In “Extraction of organic chemistry grammar from unsupervised learning of chemical reactions,” RXNMapper extracts the grammar of organic chemistry.
Talk to any organic chemist, and they will tell you that learning organic chemistry is like learning a new language, with grammar similar to a myriad of chemical reaction rules. And it’s is also about intuition and perception, much like acquiring a language as a child.
In our paper “Extraction of organic chemistry grammar from unsupervised learning of chemical reactions ,” published in the peer-reviewed journal Science Advances, scientists from IBM Research Europe, the MIT-IBM Watson AI Lab, and the University of Bern for the first time extracted the ‘grammar’ of organic chemistry’s ‘language’ from a large number of organic chemistry reactions.1 For that, we used RXNMapper-Vis, a cutting-edge, open-source atom-mapping tool we developed. RXNMapper performs better than the current commercially available tools, and learns without human supervision.2
In the 19th century, the Rosetta Stone provided the starting point for scholars to crack the code of hieroglyphics, the ancient Egyptian writing system that combines logographics, syllabic and alphabetic elements. While scholars were able to quickly translate the 54 lines of Greek and 32 lines of demotic inscribed on the stone, it took years to fully decipher the 14 lines of hieroglyphs. British scholar Thomas Young made a major breakthrough in 1814, but it was Frenchman Jean-Francois Champollion who delivered a full translation in 1822. Deciphering those 14 lines through translation mapping with the other two languages written on the Rosetta Stone was enough to reconstruct the grammar and give scholars a window into a flourishing period of Egyptian language and culture.
Fast forward to today, the Rosetta Stone experience is equivalent to traveling to a foreign country to learn the native language through total immersion. The more you as the ‘scholar’ interact with the locals, their dialect, culture, customs, even street signs, the more you begin to recognize and map the recurring patterns in the structure of the language, its colloquial phrases and pronunciations, without a formal language course. Spend enough time in Germany, for example, and you will begin to notice the similarities in vocabulary between English and German, or structural differences such as the placement of the unconjugated second verb at the end of a phrase. This is where modern English deviates from German despite its Germanic roots.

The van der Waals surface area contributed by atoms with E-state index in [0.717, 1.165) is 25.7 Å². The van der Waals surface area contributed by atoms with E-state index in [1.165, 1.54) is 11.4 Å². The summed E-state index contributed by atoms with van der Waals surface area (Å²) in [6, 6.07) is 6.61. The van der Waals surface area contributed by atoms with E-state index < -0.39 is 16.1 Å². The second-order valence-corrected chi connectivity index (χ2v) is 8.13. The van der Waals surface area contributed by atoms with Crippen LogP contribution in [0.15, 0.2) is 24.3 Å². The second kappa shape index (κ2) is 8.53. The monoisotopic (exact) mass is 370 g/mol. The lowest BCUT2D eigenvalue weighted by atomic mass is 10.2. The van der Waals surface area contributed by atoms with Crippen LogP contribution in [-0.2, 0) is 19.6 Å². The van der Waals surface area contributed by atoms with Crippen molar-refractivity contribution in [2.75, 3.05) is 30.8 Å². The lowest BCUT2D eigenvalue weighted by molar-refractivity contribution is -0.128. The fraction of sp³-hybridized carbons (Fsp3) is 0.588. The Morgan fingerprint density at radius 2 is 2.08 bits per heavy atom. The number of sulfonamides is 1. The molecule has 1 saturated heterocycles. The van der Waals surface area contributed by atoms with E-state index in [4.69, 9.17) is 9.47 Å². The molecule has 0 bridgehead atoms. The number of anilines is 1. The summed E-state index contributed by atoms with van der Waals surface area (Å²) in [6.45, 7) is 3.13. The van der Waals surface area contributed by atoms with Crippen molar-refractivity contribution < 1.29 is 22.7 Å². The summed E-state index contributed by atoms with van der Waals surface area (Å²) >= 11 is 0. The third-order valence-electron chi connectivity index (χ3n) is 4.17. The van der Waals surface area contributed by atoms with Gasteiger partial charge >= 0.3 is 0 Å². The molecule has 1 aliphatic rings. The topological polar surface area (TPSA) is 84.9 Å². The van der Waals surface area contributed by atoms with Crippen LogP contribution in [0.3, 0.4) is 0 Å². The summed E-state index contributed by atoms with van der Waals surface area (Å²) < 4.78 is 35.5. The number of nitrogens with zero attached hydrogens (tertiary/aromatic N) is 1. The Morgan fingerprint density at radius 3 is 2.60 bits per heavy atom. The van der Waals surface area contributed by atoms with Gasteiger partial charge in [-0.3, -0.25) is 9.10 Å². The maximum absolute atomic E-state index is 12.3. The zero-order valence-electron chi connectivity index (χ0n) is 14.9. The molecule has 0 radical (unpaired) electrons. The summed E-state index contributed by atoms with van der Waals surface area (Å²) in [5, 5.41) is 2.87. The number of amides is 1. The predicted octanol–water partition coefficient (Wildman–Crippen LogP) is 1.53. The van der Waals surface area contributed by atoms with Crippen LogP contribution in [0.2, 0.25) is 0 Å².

The natural process of language acquisition or becoming fluent in a foreign language is essentially the mapping of various linguistic elements to understand the connection between the individual words, expressions and concepts and how their precise order maps to your mother tongue.
Coming back to the language of organic chemistry, we asked ourselves two basic but very important questions: What if there was a possibility to visualize the mapped patterns that you’ve learned? What if the rules of a language could be extracted from these learned patterns?
It may be impossible to extract this information from the human brain, but we thought it possible when the learner is a neural network model, such as a reaction ‘Transformer.’ We let the model learn the language of chemical reactions by repeatedly showing it millions of examples of chemical reactions. We then unboxed the trained artificial intelligence model by visually inspecting the learned patterns, which revealed that the model had captured how atoms rearrange during reactions without supervision or labeling. From this atom rearrangement signal, we extracted the rules governing chemical reactions. We found that the rules were similar to the ones we learn in organic chemistry.